Congress is enacting the largest tax reform law in 30 years. It will make fundamental changes in the way you, your family, and your business calculate your federal income tax bill and the amount of federal tax you will pay. However, many of the individual provisions of the bill expire in 2025.

Important Changes Affecting Individuals

Taxpayer Favorable

  • The law retains seven tax brackets ranging from 10% to 37% through 2025, with a 0% to 4% point reduction
  • Near doubling of the standard deduction to $24,000 for married couples, $18,000 for heads of households, and $12,000 for single or married filing separate, through 2025
  • Doubling of the child tax credit to $2,000 through 2025
  • Alternative Minimum Tax (AMT) exemption increase to $109,400 for joint filers, $70,300 for single or head of household, and $54,700 for married filing separate
  • Expansion of tax-free Section 529 plan distributions to include those paid for elementary and secondary school expenses up to $10,000 per student per year
For those who itemize deductions:
  • For those who itemize, reduction of the AGI threshold (to 7.5% of AGI) for deductible medical expenses for 2017 and 2018
  • Elimination of the AGI-based reduction of certain itemized deductions through 2025
Taxpayer Unfavorable
  • Elimination of personal exemptions
For those who itemize deductions:
  • $10,000 limit on the deduction for state and local taxes through 2025 ($5,000 for married filing separately)
  • Reduction of the mortgage debt limit to $750,000 ($375,000 married filing separate) for the home mortgage interest deduction through 2025
  • Eliminates the deduction for interest on home equity debt through 2026
  • Eliminates the personal casualty and theft loss deduction through 2025, exceptions for federally declared disasters
  • Eliminates miscellaneous itemized deductions subject to the 2% floor (e.g. tax preparation fees, investment broker fees)

Additional Planning Opportunities

State and Local Tax Deductions: Individuals (as opposed to businesses) will only be able to claim an itemized deduction of up to $10,000 ($5,000 for a married taxpayer filing a separate return) for the total of (1) state and local property taxes; and (2) state and local income taxes

  • Planning Opportunity: To avoid this limitation, pay the last installment of estimated state and local taxes for 2017 no later than December 31, 3017, rather than on the 2018 due date. But don’t prepay in 2017 a state income tax bill that will be imposed next year, Congress says a prepayment of 2018 state income taxes will not be deductible in 2017.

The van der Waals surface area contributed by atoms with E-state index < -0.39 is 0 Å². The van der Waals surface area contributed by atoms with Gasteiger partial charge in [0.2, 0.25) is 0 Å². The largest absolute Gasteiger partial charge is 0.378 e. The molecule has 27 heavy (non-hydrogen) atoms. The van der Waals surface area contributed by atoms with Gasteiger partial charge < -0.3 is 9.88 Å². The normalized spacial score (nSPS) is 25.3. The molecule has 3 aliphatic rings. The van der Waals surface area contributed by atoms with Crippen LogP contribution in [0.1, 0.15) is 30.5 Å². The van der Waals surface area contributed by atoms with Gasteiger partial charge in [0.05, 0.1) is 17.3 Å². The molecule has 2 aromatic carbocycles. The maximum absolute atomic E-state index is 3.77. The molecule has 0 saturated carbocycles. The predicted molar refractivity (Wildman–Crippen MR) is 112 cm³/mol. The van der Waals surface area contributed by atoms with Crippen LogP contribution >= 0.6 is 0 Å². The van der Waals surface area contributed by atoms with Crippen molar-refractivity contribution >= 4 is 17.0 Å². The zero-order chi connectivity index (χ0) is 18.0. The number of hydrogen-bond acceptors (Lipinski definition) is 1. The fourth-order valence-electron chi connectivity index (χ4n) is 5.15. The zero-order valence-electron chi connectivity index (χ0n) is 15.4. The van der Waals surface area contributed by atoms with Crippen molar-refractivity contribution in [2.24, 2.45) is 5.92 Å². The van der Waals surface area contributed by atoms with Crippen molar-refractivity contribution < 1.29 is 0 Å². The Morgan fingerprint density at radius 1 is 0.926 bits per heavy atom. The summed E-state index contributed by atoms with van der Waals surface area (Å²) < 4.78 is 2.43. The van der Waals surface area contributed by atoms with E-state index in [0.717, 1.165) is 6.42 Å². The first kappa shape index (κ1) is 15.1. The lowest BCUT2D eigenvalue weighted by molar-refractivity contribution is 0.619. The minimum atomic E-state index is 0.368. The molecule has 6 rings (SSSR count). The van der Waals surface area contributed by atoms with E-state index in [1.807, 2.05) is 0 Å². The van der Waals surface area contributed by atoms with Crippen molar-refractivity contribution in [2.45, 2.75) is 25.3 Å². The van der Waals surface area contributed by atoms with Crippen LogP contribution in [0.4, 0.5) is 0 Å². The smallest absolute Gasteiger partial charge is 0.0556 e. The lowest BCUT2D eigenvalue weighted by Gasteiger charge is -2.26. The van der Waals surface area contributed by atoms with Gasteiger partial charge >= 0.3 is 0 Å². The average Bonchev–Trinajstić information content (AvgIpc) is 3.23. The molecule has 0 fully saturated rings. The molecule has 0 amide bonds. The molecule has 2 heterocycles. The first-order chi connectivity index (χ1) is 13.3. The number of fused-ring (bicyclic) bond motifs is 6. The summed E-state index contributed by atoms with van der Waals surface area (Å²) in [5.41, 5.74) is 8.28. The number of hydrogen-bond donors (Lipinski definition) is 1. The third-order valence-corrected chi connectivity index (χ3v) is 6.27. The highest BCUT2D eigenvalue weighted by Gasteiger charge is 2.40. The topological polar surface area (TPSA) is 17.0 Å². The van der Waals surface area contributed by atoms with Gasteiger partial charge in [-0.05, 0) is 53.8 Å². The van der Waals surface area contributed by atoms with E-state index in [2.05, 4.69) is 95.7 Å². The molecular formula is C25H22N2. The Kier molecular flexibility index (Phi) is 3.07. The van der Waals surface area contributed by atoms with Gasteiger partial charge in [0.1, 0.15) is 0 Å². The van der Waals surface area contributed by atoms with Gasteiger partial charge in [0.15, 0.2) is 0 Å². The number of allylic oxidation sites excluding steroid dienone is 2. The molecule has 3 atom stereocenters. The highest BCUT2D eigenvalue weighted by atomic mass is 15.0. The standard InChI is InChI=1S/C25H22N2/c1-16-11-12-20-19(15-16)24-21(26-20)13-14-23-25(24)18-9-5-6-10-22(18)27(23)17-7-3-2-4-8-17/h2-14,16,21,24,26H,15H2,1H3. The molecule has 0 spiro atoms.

Charitable Contributions: The itemized deduction for charitable contributions won’t be eliminated. But because most other itemized deductions will be eliminated in exchange for a larger standard deduction (e.g., $24,000 for joint filers), charitable contributions after 2017 may not yield a tax benefit for many because they won’t be able to itemize deductions.
  • Planning Opportunity: If you fall into this category, consider accelerating some charitable giving into 2017.
Medical Expenses: The new law temporarily boosts itemized deductions for medical expenses.
  • Planning Opportunity: Consider accelerating “discretionary” medical expenses into this year. For example, before the end of the year, get new glasses or contacts or see if you can squeeze in any expensive dental work such as an implant.
AMT Exemption: The new laws substantially increases the alternative minimum tax (AMT) exemption amount, beginning next year.
  • Planning Opportunity: If you hold any ISOs, it may be wise to postpone exercising them until next year. And, for various deductions, e.g., depreciation and the investment interest expense deduction, the deduction will be curtailed if you are subject to the AMT. If the higher 2018 AMT exemption means you won’t be subject to the 2018 AMT, it may be worthwhile, via tax elections or postponed transactions, to push such deductions into 2018.
Business Expenses: The new law suspends the deduction for employee business expenses paid after 2017.
  • Planning Opportunity: Determine whether paying additional employee business expenses in 2017 that you would otherwise pay in 2018 would provide you with an additional 2017 tax benefit. Also, this would be the time to talk to your employer about changing your compensation arrangement.